Dealing with issues related to social and emotional regulation have become a part of everyday life for many teachers. Here are the first 4 of 8 ways to help students with social emotional regulation (and still have time to teach!)
1 Teach and regularly support your students’ journey in learning to communicate their feelings.
Remember that when you plant a seed, you must put in the time and care with the faith that there is growth happening underneath the surface. Building a foundation takes time.
2 Help students increase their comfort level with social and emotional language.
Many kids are not accustomed to talking about how they feel, or hearing others do so. Before any connection between emotions and social regulation can be made, it is essential that we do not inadvertently make our students uncomfortable!
Reading stories, watching videos or a play about characters experiencing a variety of feelings are all natural ways for discussions about feelings to start. Immediate conversation flows especially well because the language of the story is fresh in everyone’s mind.
3 Go cross-curricular.
This is particularly easy to do in language arts with all that can be done with stories (retell, relate, reflect), character discussions, story planning and more.
Let the arts imitate life
My kindergarten students were involved in a passion-filled discussion about birthdays and parties (ironically, none of which were in the near future) and the range of feelings spanned from excited and overjoyed to dejected and deeply hurt.
Arguments about who said what, and ‘no I didn’t’, pronouncements of ended friendships and tears flowed freely.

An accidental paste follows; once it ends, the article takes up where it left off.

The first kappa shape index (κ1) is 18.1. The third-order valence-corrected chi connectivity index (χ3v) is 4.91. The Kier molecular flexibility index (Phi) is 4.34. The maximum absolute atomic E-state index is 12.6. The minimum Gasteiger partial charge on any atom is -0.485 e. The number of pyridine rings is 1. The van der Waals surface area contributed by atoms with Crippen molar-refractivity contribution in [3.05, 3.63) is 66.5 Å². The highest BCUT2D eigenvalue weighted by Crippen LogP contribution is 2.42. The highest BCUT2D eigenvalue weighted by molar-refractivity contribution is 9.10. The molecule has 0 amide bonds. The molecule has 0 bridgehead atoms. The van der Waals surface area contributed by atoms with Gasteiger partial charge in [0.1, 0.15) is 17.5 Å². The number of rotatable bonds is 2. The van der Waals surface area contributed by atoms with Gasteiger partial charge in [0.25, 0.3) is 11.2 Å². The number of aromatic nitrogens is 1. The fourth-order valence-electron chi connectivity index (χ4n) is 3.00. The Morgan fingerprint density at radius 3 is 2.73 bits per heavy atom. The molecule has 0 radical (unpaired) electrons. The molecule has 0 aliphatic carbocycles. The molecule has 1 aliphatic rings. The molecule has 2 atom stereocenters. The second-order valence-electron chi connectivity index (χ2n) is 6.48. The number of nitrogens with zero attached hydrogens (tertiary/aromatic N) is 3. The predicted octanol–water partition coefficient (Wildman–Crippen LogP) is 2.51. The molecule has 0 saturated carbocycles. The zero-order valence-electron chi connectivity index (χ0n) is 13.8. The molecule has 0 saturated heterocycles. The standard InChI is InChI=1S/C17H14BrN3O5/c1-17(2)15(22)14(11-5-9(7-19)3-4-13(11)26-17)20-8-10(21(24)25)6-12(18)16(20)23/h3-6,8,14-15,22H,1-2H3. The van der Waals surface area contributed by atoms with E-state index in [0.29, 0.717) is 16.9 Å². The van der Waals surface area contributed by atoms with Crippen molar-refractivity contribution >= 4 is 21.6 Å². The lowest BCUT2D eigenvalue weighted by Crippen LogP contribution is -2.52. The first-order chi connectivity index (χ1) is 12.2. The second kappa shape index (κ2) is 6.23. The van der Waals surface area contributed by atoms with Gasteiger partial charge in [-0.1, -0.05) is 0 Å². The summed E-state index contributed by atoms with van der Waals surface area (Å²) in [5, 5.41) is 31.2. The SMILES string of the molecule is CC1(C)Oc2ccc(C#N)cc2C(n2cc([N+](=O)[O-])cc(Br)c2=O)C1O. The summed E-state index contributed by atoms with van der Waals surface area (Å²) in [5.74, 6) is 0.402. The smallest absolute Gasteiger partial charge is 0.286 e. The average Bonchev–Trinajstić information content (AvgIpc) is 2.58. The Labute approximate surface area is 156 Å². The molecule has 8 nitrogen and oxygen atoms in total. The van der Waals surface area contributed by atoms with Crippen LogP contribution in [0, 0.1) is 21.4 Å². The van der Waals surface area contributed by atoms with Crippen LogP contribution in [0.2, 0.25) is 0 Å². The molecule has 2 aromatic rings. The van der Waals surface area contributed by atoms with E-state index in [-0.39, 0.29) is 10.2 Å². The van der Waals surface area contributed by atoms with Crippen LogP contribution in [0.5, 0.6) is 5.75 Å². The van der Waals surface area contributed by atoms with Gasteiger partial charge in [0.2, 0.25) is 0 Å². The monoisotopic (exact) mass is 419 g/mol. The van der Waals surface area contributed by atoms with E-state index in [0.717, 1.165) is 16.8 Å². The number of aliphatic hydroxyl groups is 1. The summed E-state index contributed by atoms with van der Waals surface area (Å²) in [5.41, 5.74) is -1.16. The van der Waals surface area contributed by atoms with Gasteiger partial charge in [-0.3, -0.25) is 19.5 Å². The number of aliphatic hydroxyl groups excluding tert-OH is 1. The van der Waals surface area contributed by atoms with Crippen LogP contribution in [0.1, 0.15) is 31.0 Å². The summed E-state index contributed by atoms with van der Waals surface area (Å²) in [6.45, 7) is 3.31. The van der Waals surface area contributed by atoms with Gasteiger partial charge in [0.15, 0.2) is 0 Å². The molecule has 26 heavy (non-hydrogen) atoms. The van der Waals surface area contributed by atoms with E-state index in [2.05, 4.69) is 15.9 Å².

Drama, art and music had put themselves on the timetable.
We talked about birthdays, and how different people feel about them, depending on their circumstances.
The students engaged in dramatic play about what we discussed. A number of them went to the puppets I made for them out of laminated business-size envelopes. They use dry-erase markers to draw faces on them to show feelings. (These and the cards below are a part of my Feelings Visuals Set and my Everything Feelings Big Bundle).
You will see from the picture below, that some chose to make paper bag craft versions to take home.
4 Gently begin to make connections between feelings and responses to them.
I say gently, because just by saying the word ‘behavior’ or asking the wrong question can put even a four year old on the defensive.
How often have you heard someone ask another why they have done something, and their response is that they do not know?
It is often through recognizing patterns in behaviors and events or situations that lead back to the emotion the individual was experiencing at the time.
Years ago I was looking for a way to help young kids make these connections by analogy (still wedged in my brain a Reading Recovery strategy) Analaogy (the RR way) helped students figure it out how to read and write more words on their own, based on prior knowledge.
I was learning about Social Stories at the time, but they weren’t exactly what I was looking for. I needed something between a social story and children’s picture book that would show (not tell!) connections between emotions and responses, and show an ‘any child‘ using different strategies to appropriate manage tricky feelings.
Once kids start to make these connections, they begin to understand that there are tools they can use to help themselves manage tricky, intense emotions.
Having some hope and faith that “I can manage myself” lays the groundwork for increased independence, social regulation and more curriculum!
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